by T.J. Johnston
[dropcap]T[/dropcap]he streets continue to be mean for homeless people, especially for those living in California. And deadly, as well.
Among the latest casualties were John Berry, James McGillivray, Paulus Cornelius Smit and Lloyd Middaugh, all of whom lived — and died — on the streets in Orange County in January.
The district attorney’s office has charged that Izcoatl Ocampo, a former Marine jailed in connection with their murders, expressly targeted homeless people before stabbing them to death.
Already these four deaths from homeless-directed violence outnumber those California saw in 2010, according to a homeless advocacy organization.
These recent attacks are the kinds of incidents that the National Coalition for the Homeless (NCH) tracks in hopes of swaying lawmakers into including housing status in hate crime laws, just as there are hate crime laws for attacks on people based on race, religion, sexual orientation, disability and other characteristics.
The Washington, D.C.-based group asserts that a specific animus against homeless people drives these attacks. It documented 113 acts of violence against unhoused people in 2010 as part of its latest report, Hate Crimes Against the Homeless: Violence Hidden in Plain View.
California has consistently been a leading state in such crimes. Since the NCH started gathering data in 1999, the state has recorded 225 assaults of homeless people, based on police reports, hospitalizations and self-reported narratives from victims and their supporters. Of those incidents, 48 resulted in death.
Four states have responded to the prevalence of anti-homeless attacks by enacting legislation that includes homeless people as a protected class in their hate crimes laws. Maryland was the first to do so in 2009, followed by Florida, Washington and Rhode Island.
Despite the high incidence of violence against homeless people and its reputation as a social and political bellwether, California has yet to offer its own legal remedy. Three times, the state legislature passed a law that would have entitled victims to damages and compensation, only to be met with a governor’s veto.
Arnold Schwarzenegger nixed it when a bill reached his desk in 2010, as did Pete Wilson in 1994. Both times, the law was passed by largely Democratic legislatures, only to be vetoed by Republican governors.
But last year, Gov. Jerry Brown surprised his fellow Democrats when he vetoed hate crimes legislation.
“It is undeniable that homeless people are vulnerable to victimization, but California already has very strong civil and criminal laws that provide sufficient protection,” Brown said in his veto statement.
But NCH Director Neil Donovan believes that a state high court order to release people from overcrowded prisons made Brown reluctant to sign any law that would add to the prison population.
“The governor can’t use that as an explanation why he wouldn’t put in place protections for homeless people,” Donovan said. “Hate crimes legislation is a viable method of protecting the legal rights of homeless individuals.”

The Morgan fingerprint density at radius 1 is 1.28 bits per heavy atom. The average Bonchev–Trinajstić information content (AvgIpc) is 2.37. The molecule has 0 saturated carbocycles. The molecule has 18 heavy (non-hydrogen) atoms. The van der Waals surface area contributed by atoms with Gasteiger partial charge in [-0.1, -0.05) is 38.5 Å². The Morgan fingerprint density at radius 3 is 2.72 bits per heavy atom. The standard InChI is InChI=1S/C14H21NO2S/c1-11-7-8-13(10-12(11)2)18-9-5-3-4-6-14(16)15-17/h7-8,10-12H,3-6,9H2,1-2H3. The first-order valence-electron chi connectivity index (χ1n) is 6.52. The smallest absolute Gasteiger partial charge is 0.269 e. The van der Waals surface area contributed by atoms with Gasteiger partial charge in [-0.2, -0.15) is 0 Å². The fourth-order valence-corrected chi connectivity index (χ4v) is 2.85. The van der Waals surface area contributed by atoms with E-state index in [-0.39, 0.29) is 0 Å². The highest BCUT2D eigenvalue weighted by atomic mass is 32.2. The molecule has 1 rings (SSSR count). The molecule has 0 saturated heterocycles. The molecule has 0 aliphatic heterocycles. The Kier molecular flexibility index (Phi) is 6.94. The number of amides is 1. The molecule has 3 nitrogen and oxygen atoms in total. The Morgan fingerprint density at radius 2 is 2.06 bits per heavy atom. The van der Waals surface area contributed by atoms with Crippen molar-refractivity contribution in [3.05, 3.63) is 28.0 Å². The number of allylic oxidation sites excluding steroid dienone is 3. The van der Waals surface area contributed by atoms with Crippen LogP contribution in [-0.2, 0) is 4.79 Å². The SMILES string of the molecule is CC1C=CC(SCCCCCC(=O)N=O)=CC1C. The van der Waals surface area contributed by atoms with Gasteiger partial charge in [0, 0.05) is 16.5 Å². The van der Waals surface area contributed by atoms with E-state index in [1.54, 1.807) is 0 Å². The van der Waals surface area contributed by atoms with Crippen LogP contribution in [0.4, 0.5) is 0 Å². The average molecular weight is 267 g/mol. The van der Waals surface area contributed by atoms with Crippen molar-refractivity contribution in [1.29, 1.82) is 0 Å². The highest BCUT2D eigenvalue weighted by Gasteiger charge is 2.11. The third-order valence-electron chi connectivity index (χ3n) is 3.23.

Assemblywoman Bonnie Lowenthal, D-Long Beach, authored the previous two bills, and said she was disappointed by Brown’s veto. She said it is crucial to convey a sense of urgency in passing such a law. “I think we have to make the case to the governor that the unhoused are not only uniquely vulnerable, but they are also specifically targeted in a way that in any other setting would amount to a hate crime,” Lowenthal said.
Though his veto was unexpected, Brown’s reasoning behind his decision differed from that of his predecessor. When Schwarzenegger refused to sign off on Lowenthal’s bill, he disputed the notion that homeless people should be considered a legally protected class.
“While this bill is well-intentioned, it is unclear whether the homeless are targeted for violence because they are homeless, or because they possess a characteristic already protected by California’s hate crime statute, such as mental or physical disability,” Schwarzenegger said. In the same statement, he also said defending the law against potential legal challenges would increase court costs.
Paul Boden, director of the Western Regional Advocacy Project, said he doubted a new law would be the answer.
“Putting people in prison so that they could clean people from hatred (of homeless people) makes no sense,” he said.
Although he agrees there is clearly a problem with growing anti-homeless sentiment, Boden thinks what’s required is a different approach — specifically, fighting laws that prohibit behaviors often associated with homelessness, such as panhandling, loitering or sleeping outside.
He believes that the dialogue surrounding these laws demonizes homeless people, and such negative portrayals are mistaken by perpetrators as tacit approval for their attacks on homeless people.
“We pushed the federal government to see how local governments are criminalizing homeless people as a cause or one of the causes,” he said. “The flames of hatred are coming from the government and the media as much as the people who are acting it out.”